History Matters – Jacqui Wragg uncovers tales of Victorian striving, Newfoundland and bankruptcy
Jacqui Wragg uncovers a story of Victorian entrepreneurship and Newfoundland connections amongst the Sturminster family. As society enabled the rise of
As many readers will be aware there are changes afoot in the structure of local government in Dorset which will profoundly affect all of us here in Sturminster. I have tried to capture some of these in my blog below.
As I write this blog, the pace of life of local government in Dorset has increased dramatically as we move towards the end of Dorset County Council and North Dorset District Council and the formal start on 1st April 2019 of the new Dorset Council which will take on the functions of the former Dorset County Council and the Districts.
So for the remainder of this year we have various “Shadow” bodies meeting, notably the Shadow Council meeting on 7th June. On that warm summer’s evening potentially 160+ councillors packed into one large room at South Walks House.
By the way I am not specific about the number of Councillors as just when I think I do have the correct number someone else dies or resigns……
One benefit of the new authority will be that we can be clear that we will have 82 Councillors at one level, working with their Parish and Town Councillors.
The newly elected Chairman of the Shadow Council, Cllr. Cox, made an unfortunate remark at the start of the meeting, saying that under the new arrangements from May 2019 each resident would only have one Councillor to relate to…. no, they will still have their Parish and Town Councillors who can often be more effective at improving the quality of life than people further up the tree. I for one realised a long time ago that whilst those at the top of the government tree are seen to have the power, it’s the people lower down who actually get things done.
The new authority has to set a budget for its first year of combined powers and no local authority can set a deficit budget. There are some difficult discussions to be had because of the change of emphasis in spending for those used to the Districts.
For the County Council now, and the new Dorset Council next year, the biggest budget item is and will be the care of the elderly, which, with children and families care, is something like 75%+ of revenue. These areas of work are all demand led, we must find ways of meeting the needs of the elderly and of children and keeping them safe, we cannot refuse to help, although there are criteria to be met. One increasing problem with elderly care is that people go into care homes of their choice, believing they have enough funds to pay for their care. However, care is expensive and money can run out whilst the individual is, hopefully, still going strong – at that point when capital drops to a certain level the local authority must pay. The local authority is clear that it will pay for good quality care but not for hotel service. Hence the problems when old people either must move to a cheaper home or their relatives must supplement the costs. I have been through the process of sorting care for two elderly relatives so far. In one case the local authority put a charge on her house to cover the money they were putting in, which was redeemed when that individual died, and I also supplemented the costs. In the other case the sale of the cousin’s flat paid for an annuity at a cost equivalent to three years payments, which so far has covered her for four years and she is still going strong (aged 98, her mother lived to 105). She also still has money left in the bank to leave to her nieces and nephews So I strongly recommend anyone thinking in advance about how they may fund their care to give themselves peace of mind and also to reduce the burden on their fellow council tax payers.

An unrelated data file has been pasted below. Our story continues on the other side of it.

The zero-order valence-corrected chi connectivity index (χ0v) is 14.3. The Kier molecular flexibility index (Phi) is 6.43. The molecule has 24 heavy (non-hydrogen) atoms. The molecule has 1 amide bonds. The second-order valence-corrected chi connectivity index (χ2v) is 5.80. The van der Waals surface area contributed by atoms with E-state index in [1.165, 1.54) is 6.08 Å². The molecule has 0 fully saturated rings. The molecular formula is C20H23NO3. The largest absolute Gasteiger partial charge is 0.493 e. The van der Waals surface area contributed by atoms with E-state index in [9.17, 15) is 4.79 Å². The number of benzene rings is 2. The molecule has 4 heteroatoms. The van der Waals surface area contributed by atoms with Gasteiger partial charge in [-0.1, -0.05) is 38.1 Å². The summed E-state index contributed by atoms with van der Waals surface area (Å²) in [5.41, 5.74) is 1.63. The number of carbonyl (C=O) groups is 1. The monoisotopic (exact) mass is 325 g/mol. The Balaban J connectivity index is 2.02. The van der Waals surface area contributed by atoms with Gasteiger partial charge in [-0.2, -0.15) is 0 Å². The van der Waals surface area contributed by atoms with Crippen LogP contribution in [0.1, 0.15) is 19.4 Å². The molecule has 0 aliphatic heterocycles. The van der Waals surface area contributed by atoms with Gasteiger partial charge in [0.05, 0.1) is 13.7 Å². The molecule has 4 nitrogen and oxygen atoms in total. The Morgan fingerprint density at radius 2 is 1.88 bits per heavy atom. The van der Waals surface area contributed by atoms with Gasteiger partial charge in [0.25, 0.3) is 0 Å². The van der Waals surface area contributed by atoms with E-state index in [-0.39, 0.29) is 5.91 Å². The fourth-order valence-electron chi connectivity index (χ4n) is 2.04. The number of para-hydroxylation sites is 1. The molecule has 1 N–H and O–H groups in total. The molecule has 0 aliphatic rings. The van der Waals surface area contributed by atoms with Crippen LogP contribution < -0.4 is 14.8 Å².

Roads are another vital part of our responsibilities at County but the Highways Budget has had to take some savage cuts to support elderly and family care. The Highways team are very aware that they are often being forced to take short term measures, notably pothole mending, when they would rather take a more fundamental, preventative approach, but the money just is not there.
The new Council will bring together the assets and incomes of all the merging councils but some are more asset rich than others, notably Weymouth with its council owned hotels and West Dorset with its seaside car parks. North Dorset has the lowest Council tax at present but under the new authority the council tax rates across rural Dorset wil have to be brought to the same level at some point, sooner rather than later, with increases not being matched by any obvious improvement in services. At the same time, as I have said before, the central government revenue support grant ceases and they start asking us to pay them money – that is still being protested about through our MPs and through the Local Government Association.
The whole point of merging the local authorities is to make the best use of the resources available to us and give the best service we can, but the future is going to be difficult. The 82 Councillors responsible for this will be elected on 2nd May next year – the words “poisoned chalice” come to mind.